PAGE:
A sharp tour d’horizon of the East’s significant market opportunities.
Business-strategy consultant and Financial Times columnist Simpfendorfer (The New Silk Road: How a Rising Arab World Is Turning Away from the West and Rediscovering China, 2009) writes with vibrancy and enthusiasm, yet neither disguises his closely argued, multipronged business advice to merchants and investors. Once primarily a manufacturer, the East—which Simpfendorfer considers to be the span from Beijing to Jakarta to Istanbul, with Cairo an important consideration—is now as much a market. The East is growing, and along with that growth comes complexity and the side effects of doing business abroad—e.g., cultural tastes, income variations, regulations and national currencies. The author, who has two decades of experience working in the region and brings a respectful sensitivity to doing business in the global marketplace, has witnessed this extraordinary transformation of the area, now comprising 50 percent of the world’s population and 80 percent of its Muslim population. The scope of the region’s market is vast and varied, and it requires much more intimate knowledge than that gained managing from afar; there will be a critical need for country managers and local staff on the ground. Simpfendorfer is both persuasive and common-sensical as he counsels businesses to explore the halal market, the exhilarating film scene, and entertainment ranging from cricket to Korean pop music. He points to serious potential problems looming ahead—clean water, pollution, waste removal, energy conservation—and the various cultural and economic obstacles that have thwarted dealing with these issues. China, being central to this transformation, garners much of the author’s attention, and his recommendation is not to put all your eggs in one basket but to partner up with other emerging economies. In China, “the state sector grew more powerful as it squeezed out private firms and turned back the clock on market reforms,” though only the negligent would overlook China’s “143 mid- and large-sized cities with populations larger than 750,000.”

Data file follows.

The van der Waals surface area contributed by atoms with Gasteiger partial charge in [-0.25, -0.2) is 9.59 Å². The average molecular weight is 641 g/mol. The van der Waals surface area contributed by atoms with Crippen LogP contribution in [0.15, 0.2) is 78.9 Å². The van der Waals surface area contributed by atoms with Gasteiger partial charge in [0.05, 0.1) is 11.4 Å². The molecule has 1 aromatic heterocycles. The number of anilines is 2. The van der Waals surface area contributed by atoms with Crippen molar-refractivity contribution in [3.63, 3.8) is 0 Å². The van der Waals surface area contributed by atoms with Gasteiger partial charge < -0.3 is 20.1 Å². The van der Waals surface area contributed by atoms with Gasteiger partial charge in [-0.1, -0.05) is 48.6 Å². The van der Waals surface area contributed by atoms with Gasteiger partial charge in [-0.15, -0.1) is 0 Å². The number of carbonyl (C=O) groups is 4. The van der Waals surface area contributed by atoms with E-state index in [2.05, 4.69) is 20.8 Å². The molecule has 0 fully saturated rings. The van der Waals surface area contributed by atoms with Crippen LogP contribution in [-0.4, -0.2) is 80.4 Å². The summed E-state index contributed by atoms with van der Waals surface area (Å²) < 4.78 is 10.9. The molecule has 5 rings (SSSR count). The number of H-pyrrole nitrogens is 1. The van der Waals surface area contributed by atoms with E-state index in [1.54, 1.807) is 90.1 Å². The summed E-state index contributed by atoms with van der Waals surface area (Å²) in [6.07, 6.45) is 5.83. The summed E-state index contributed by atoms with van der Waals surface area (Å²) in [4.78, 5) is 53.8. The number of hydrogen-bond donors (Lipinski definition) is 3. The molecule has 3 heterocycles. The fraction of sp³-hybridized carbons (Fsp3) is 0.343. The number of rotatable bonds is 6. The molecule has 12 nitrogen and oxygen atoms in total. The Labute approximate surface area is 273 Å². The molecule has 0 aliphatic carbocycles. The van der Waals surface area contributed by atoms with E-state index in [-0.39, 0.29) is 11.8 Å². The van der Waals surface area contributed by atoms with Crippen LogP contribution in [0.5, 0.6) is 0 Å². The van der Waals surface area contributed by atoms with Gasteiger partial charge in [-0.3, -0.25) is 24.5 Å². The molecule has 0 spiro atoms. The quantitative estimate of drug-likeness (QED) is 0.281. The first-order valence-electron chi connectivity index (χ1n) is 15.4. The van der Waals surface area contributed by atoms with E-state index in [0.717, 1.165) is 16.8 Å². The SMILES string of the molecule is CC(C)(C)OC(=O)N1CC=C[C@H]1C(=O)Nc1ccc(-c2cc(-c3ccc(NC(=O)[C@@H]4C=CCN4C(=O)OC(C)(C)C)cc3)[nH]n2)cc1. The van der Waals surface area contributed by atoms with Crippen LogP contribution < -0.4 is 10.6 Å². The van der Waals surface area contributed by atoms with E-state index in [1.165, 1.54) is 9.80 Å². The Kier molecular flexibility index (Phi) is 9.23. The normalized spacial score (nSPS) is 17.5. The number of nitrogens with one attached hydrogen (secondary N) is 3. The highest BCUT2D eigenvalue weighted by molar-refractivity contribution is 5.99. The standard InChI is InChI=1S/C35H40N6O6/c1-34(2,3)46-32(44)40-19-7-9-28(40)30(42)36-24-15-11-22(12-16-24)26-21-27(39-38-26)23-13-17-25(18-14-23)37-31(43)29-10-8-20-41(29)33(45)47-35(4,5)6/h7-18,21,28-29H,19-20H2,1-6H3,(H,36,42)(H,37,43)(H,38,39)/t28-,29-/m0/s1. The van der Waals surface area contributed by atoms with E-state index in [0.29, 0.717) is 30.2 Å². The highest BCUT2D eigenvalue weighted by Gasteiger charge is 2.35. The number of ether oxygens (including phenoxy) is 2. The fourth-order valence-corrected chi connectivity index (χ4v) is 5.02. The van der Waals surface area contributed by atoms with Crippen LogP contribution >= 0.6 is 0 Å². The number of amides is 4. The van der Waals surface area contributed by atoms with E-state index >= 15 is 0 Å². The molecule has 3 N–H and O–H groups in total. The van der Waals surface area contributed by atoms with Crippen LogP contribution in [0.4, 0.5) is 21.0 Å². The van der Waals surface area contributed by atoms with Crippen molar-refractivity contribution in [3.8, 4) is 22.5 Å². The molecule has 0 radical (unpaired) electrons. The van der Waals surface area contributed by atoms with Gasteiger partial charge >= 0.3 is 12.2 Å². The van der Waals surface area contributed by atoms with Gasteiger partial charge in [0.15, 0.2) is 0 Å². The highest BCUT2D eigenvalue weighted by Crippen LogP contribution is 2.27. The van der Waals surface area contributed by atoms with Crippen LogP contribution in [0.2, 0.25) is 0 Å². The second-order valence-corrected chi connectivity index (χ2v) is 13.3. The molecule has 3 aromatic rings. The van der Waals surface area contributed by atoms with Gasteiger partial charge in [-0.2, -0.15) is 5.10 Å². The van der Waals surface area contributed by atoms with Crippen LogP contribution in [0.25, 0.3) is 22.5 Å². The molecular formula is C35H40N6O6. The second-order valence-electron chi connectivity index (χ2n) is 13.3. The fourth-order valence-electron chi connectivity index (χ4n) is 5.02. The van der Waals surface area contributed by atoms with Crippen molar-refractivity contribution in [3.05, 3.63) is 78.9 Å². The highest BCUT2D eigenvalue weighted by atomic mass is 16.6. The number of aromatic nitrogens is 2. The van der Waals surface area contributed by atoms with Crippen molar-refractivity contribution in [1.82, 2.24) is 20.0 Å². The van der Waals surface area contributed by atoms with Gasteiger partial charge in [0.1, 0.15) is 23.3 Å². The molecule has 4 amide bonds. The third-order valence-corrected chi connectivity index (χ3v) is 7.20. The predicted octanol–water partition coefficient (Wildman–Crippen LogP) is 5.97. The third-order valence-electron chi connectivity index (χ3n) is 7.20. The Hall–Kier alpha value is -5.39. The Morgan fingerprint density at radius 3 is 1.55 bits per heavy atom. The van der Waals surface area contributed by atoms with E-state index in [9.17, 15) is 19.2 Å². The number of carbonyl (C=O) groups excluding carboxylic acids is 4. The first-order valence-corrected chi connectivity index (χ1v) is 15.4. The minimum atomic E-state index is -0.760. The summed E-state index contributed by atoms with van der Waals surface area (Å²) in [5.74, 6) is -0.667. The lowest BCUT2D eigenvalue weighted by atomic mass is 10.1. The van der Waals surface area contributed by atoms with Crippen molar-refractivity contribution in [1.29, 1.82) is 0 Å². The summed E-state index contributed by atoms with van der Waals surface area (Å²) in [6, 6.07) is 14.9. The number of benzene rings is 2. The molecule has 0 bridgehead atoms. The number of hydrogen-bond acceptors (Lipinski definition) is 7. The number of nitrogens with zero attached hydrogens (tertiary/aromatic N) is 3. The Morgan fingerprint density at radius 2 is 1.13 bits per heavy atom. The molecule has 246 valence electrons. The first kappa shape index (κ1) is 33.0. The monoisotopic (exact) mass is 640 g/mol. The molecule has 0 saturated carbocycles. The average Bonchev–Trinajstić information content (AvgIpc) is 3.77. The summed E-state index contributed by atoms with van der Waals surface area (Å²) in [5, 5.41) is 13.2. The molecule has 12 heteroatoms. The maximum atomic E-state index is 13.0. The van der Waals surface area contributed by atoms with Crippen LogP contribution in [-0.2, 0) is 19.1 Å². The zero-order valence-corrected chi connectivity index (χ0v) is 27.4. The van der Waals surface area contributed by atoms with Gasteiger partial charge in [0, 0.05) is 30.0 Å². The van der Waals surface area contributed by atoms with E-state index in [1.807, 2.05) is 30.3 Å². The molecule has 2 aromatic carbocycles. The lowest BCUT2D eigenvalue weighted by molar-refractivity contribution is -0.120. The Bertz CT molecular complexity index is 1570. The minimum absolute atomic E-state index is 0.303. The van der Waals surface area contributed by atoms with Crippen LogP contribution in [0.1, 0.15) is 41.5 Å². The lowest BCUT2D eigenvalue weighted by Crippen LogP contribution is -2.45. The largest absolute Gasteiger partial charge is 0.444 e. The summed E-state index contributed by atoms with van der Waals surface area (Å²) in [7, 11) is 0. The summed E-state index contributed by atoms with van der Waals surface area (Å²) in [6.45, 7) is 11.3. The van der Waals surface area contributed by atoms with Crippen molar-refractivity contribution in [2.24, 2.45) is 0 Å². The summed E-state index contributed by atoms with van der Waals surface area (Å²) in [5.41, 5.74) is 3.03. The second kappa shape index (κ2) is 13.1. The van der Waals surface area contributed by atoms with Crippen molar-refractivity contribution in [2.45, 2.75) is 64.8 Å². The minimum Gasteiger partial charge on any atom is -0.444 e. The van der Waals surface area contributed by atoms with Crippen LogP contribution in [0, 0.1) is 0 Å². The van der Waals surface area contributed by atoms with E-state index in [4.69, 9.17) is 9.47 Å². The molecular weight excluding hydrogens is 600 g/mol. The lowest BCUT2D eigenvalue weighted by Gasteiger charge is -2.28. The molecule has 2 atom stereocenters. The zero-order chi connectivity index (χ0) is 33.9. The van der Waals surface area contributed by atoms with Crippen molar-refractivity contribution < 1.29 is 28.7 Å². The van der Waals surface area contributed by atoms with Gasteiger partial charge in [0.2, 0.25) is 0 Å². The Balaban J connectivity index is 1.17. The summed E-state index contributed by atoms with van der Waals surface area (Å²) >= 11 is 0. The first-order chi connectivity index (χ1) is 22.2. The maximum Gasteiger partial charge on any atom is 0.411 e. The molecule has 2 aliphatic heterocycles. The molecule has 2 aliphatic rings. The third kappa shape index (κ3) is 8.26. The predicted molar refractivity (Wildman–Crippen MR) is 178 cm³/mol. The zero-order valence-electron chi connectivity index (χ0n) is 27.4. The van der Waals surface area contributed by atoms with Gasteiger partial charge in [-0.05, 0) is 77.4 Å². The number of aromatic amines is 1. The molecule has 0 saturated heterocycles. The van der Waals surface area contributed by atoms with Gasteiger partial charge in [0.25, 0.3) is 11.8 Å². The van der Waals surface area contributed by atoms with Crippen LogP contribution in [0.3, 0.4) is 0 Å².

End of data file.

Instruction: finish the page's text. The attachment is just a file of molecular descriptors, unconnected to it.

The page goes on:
A canny snapshot of a sprawling, kaleidoscopic and ever growing marketplace.